NORMAN — Oklahoma’s up and down economy has traditionally been one of the last to be hit with national economic problems, and the state is usually one of the last to emerge from a recession.
But the state’s economy appears to be recovering faster than many areas of the country as evidenced by higher tax collections on income, gross production and consumer good sales.
State Treasurer Ken Miller this week said the gross receipts to the treasury for October were up 9 percent and reflect the highest year-over-year increase in eight months.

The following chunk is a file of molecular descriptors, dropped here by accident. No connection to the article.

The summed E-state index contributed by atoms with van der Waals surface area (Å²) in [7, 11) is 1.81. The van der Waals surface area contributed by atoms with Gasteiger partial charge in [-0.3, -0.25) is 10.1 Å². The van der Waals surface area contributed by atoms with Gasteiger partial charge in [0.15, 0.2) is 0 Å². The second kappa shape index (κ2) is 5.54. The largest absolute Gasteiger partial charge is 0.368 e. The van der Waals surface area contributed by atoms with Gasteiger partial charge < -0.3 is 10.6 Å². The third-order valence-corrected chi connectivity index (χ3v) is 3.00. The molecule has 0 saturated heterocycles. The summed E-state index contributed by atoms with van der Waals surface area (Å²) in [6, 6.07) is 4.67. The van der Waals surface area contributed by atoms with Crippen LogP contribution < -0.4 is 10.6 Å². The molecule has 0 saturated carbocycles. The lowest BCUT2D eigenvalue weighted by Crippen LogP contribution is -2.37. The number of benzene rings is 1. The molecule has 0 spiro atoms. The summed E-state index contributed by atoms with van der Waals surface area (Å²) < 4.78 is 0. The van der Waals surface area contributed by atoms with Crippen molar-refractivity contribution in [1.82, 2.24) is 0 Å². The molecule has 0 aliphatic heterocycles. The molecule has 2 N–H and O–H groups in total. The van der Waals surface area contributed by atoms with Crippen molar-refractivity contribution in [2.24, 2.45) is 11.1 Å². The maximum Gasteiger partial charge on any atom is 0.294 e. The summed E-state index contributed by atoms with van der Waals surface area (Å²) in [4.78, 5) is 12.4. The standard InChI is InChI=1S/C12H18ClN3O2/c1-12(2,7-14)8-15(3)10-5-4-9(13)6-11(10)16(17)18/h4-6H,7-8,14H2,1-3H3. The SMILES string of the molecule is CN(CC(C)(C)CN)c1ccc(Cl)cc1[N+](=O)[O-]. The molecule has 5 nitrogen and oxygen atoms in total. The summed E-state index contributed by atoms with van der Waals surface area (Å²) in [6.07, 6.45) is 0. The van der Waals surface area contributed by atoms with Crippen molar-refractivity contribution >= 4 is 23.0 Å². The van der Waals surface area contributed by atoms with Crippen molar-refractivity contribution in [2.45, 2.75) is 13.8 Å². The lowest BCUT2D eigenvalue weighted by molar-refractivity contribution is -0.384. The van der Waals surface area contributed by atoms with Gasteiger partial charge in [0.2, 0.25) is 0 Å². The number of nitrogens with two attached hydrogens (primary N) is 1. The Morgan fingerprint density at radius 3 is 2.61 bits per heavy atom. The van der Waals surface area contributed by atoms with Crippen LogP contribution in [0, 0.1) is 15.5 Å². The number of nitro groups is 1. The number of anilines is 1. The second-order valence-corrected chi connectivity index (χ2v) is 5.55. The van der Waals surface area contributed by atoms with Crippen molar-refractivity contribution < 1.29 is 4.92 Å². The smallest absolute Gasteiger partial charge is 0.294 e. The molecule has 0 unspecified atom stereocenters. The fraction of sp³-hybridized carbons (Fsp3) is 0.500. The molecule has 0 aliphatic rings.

The rebound of gross production taxes on oil and natural gas has certainly helped. The tax is down only about 7 percent after falling as much as 54 percent from previous years’ collections.
Personal income tax collections were up more than 20 percent. Sales taxes were up about 4 percent over the previous year. That bodes well for cities and counties that rely on the source for operations.
“In spite of the uncertainty surrounding the national elections and the impending fiscal cliff, Oklahoma’s economy is showing marked improvement,” Treasurer Miller said. “After leveling off for some six months, revenue collections have resumed their positive trajectory.”
Miller said the Business Conditions Index for the state also improved this past month. The survey’s leading economic indicator rose to 63.3 from 56.6 in September. Numbers above 50 mean growth is expected.